Patagonia, Chile: Explore Chile’s Boundless Nature

March 28, 2019

The turquoise waters of Lake Pehoe beneath the powerful Cuernos del Paine (Blue Horns). 


The town of Puerto Natales is the gateway to Chile’s national park Torres del Paine.



If you’ve ever wanted to know what the edge of the world looks like, you’ll find it in Patagonia. Located at the southern tier of the Andes Mountains near the tip of Chile, Patagonia is where the Southern Hemisphere, Pacific Ocean, and the Strait of Magellan combine their powers to concoct unbelievable landscapes. In one day, you can kayak turquoise lakes, hike amongst wildflowers, cross roaring creeks and rivers, and sip a YOLO pisco sour served over glacier ice. Get a sneak peek of Patagonia’s boundless nature through these must-sees in and around Torres del Paine National Park.

The granite towers of Torres del Paine give this UNESCO biosphere and reserve its name stemming from torres (towers) and paine (indigenous word for blue). The park, a favorite amongst outdoor enthusiasts, has been compared to a mini Alaska with its shimmering azure lakes, cascading waterfalls, sprawling glaciers, and abundant wildlife.


The gateway to Torres del Paine National Park is a quaint town named Puerto Natales. Located on the Last Sound Hope, you can fuel up for your adventure in Torres de Paine at its many restaurants with the typical Chilean dishes of pastel de choclo (Chilean Sheperd’s Pie) or curanto (a hearty stew with shellfish, meat, and vegetables). Take a day-tour of the Patagonian fjords, gear up at various outdoor apparel and hiking supply stores, or just rest up for spellbinding hikes and a wealth of unforgettable sights for your upcoming days.


From Puerto Natales to the national park is twenty-four kilometers, but the road winds amongst amazing scenery. Most recommend taking your time to witness the unexpected such as a guanaco crossing, lakeside photo stops, and a tour of Cueva del Milodón (Cave of the Grand Sloth).


Wild Andean Guanacos, a mammal similar to a llama.

A stunning sunset lakeside in Patagonia.

Backpacking in Torres del Paine.


The color in the name of the park can be seen in contrast to the pillars and the sky, but some of the most remarkable hues of blue in the park are from its lakes. The crown jewel of the lakes is Lake Pehoe. Its aquamarine color invites you for a swim, but don’t be fooled. The waters are mountain and glacier fed. The best way to witness these powerful colors and get to your next hike is via a motorized catamaran. The boat leaves Jetty Pudeto heading toward Refugio Paine Grande two to four times daily depending on weather and the season. Regardless of month, be prepared for a breathtaking, albeit windy and chilly ride.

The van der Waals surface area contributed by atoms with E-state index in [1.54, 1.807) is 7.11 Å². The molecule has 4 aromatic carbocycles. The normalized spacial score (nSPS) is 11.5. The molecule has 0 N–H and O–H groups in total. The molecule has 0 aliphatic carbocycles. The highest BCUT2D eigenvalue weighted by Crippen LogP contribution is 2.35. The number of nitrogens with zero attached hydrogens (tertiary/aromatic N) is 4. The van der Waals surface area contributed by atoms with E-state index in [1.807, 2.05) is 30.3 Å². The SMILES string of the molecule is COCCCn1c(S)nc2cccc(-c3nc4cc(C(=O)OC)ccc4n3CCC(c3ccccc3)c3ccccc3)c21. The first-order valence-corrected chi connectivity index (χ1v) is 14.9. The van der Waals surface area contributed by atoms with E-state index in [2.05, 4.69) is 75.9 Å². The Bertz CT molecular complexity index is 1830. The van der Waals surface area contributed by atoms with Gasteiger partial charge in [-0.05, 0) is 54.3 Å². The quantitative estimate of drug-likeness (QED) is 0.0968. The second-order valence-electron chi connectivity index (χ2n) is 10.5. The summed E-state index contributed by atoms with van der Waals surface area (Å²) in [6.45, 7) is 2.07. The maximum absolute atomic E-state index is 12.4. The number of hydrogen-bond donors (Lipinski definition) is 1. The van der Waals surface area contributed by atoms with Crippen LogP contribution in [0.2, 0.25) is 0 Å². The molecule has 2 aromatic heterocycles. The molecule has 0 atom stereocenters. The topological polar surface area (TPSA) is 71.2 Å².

If you’re staying long enough, you can enjoy the five-day W Trek, which encompasses hiking along various valleys and lakes with the finale of summiting the Tower base. If you are enjoying a short stay, you can do just the towers in a day from your accommodations or camp. For those intrepid travelers, the longest and most strenuous of the hikes is the O Circuit. This eight-day trek goes along the backside of the towers and includes the W Trek.


Grey Glacier lends another shade of otherworldly blue to the park, and the best way to see it up close and personal is via boat. It is a three-hour journey where you spend one-hour at the feet of Grey’s myriad of blues. With a height of thirty meters and an expansive length of six kilometers, Grey Glacier will forever etch glacier blue into your memory. For those who want to become one with the glacier and celebrate, the crew offers the national drink, pisco sour, which is made with lime juice, egg white, sugar, and pisco, served over glacier ice. On your way to the pier, as you enjoy your libation, keep your eyes peeled as icebergs pass the boat.

Capture blues that change your perspective of color forever in Patagonia. Taste a pisco sour with glacier ice in Torres del Paine. Relish the landscape from the summit of the Towers. Is it time to experience your version of Patagonia?

Travel Tips

When to Go
As Patagonia is in the Southern Hemisphere, the best time to travel is in the region’s summer months, which are December through February; however, fall (March through May) is shoulder season with fewer travelers.
How to Get There
Fly to Punta Arenas via Santiago with LATAM, Jetsmart, or Sky Airline. Then, take a three-hour scenic ride from Punta Arenas to Puerto Natales.
What to Pack
You can experience all four seasons in one day, so pack for wind, rain, and intense sunshine. Hiking boots, poles, a hat, and comfortable, layered clothing are must-brings.
How to Pay
The official currency of Chile is the Chilean Peso (CLP). At press time, $1 USD is equivalent to $683 CLP. It is wise to carry some local currency, which you can get via an ATM or by exchanging at the airport or local banks. Most outfitters in Puerto Natales will accept cards, but not all vendors along your adventure will accept credit or debit cards.
Diana Taylor Realty

Diana Taylor Realty


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